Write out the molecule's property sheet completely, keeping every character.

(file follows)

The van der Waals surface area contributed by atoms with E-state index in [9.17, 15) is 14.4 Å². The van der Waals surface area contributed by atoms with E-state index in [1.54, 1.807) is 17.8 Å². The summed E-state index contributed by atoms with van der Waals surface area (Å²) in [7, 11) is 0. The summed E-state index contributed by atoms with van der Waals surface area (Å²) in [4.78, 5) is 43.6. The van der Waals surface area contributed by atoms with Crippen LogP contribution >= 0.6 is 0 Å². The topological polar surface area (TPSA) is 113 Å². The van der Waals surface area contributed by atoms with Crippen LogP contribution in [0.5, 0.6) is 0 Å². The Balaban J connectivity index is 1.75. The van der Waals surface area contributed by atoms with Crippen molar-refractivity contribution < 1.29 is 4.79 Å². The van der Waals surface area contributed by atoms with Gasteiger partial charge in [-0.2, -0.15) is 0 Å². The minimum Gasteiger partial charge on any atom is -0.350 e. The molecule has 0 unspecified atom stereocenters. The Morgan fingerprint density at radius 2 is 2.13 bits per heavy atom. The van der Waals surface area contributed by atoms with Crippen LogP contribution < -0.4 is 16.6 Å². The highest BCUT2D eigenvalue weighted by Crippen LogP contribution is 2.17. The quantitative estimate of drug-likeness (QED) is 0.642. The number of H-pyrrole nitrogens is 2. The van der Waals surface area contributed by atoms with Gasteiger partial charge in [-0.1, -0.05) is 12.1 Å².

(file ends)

The van der Waals surface area contributed by atoms with E-state index in [9.17, 15) is 14.4 Å². The van der Waals surface area contributed by atoms with E-state index in [1.54, 1.807) is 17.8 Å². The summed E-state index contributed by atoms with van der Waals surface area (Å²) in [7, 11) is 0. The summed E-state index contributed by atoms with van der Waals surface area (Å²) in [4.78, 5) is 43.6. The van der Waals surface area contributed by atoms with Crippen LogP contribution >= 0.6 is 0 Å². The topological polar surface area (TPSA) is 113 Å². The van der Waals surface area contributed by atoms with Crippen LogP contribution in [0.5, 0.6) is 0 Å². The Balaban J connectivity index is 1.75. The van der Waals surface area contributed by atoms with Crippen molar-refractivity contribution < 1.29 is 4.79 Å². The van der Waals surface area contributed by atoms with Gasteiger partial charge in [-0.2, -0.15) is 0 Å². The minimum Gasteiger partial charge on any atom is -0.350 e. The molecule has 0 unspecified atom stereocenters. The Morgan fingerprint density at radius 2 is 2.13 bits per heavy atom. The van der Waals surface area contributed by atoms with Crippen LogP contribution < -0.4 is 16.6 Å². The highest BCUT2D eigenvalue weighted by Crippen LogP contribution is 2.17. The quantitative estimate of drug-likeness (QED) is 0.642. The number of H-pyrrole nitrogens is 2. The van der Waals surface area contributed by atoms with Gasteiger partial charge in [-0.1, -0.05) is 12.1 Å².